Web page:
DFMEA Assistance through Li-ion Tamer Off Gas Sensing
There is no doubt that energy storage is proliferating right now. Demand has grown significantly in recent years which has resulted in a significant price drop of lithium-ion batteries. This price drop has enabled many more large-scale lithium-ion installations and, with this, has prompted regulatory and certification agencies to begin enacting standards for these systems.
A common way for these agencies to evaluate a system is to mandate a lithium-ion battery DFMEA, which is a design failure modes and effects analysis.
DFMEA: Design Failure Modes and Effects Analysis
A DFMEA evaluates and quantifies risk for a given system. By compiling a bill of materials (BOM) of your system with product definitions, you assign three variables to each given component in the BOM. These variables are quantified by the following questions:
- What is the severity of a failure that would result from a component malfunction? (1-10 scale, 1 no effect, 10 hazardous)
- How likely is this malfunction to occur? (1-10 scale, 1 failure is normal, 10 failure is unlikely)
- How likely is your system to detect the malfunction? (1-10 scale, 1 certainty of detection, 10 uncertainty of detection)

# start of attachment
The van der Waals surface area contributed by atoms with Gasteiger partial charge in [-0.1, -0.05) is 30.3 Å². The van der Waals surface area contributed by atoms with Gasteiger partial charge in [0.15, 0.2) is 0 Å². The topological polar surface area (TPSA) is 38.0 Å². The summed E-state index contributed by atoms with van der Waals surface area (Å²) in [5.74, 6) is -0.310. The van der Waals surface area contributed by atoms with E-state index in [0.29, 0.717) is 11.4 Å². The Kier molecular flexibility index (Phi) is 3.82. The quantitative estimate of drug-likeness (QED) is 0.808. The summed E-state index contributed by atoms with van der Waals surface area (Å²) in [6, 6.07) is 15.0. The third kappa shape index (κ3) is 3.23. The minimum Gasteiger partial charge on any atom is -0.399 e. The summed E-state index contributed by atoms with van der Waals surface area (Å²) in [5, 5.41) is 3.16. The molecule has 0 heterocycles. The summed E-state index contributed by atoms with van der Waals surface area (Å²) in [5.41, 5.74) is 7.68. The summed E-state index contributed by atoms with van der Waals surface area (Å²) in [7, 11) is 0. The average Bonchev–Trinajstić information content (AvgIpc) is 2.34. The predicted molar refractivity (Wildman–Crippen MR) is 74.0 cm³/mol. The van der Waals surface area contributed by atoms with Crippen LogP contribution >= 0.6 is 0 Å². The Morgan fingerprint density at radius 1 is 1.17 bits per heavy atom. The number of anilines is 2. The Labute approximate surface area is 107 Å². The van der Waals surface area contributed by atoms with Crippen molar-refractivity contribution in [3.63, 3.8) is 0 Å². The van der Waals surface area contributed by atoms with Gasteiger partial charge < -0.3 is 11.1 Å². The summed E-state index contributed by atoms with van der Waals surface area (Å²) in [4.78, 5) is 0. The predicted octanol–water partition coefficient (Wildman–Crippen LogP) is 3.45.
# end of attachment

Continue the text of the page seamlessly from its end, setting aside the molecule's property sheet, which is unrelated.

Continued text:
These values are then multiplied to give the RPN of each component. The resulting value helps identify component failure modes and their resulting effects.
RPN = (Severity) * (Occurrence) * (Detection)
A DFMEA is a compilation of RPN values for every component of a system. This compilation of information creates a valuable tool for understanding system vulnerabilities and better improving the safety through reliable fault detection technologies.
Large-scale lithium-ion battery systems have hundreds of components and each component has its own failure mode. A lithium-ion battery DFMEA should be addressed as early as possible and continuously updated and improved throughout the project.
Once vulnerabilities in the system are understood, acknowledging the need for and implementing detection technologies for failures is critical. Of the sensor types that exist, some will be more appropriate than others for lithium-ion battery systems. Temperature, voltage, current, and off-gas monitoring are great examples of sensing technologies that are integrated into lithium-ion battery systems.
The Li-ion Tamer AWARE is a great example of a fault detection technology for lithium-ion batteries. The AWARE monitors for off-gas compounds which are often detectable several before thermal runaway by several minutes, giving an early warning of impending failure.
By incorporating an off-gas monitoring product into a lithium-ion battery system, you help detect a fundamental failure mode in a lithium-ion battery, an off-gas event. Having awareness of these events provides an extra layer of protection against catastrophic failures. Utilizing off-gas monitoring, as well as other monitoring technologies, will help decrease your “N” value in the RPN of a DFMEA, making your system less likely to fail and decreasing vulnerabilities of a battery as a whole.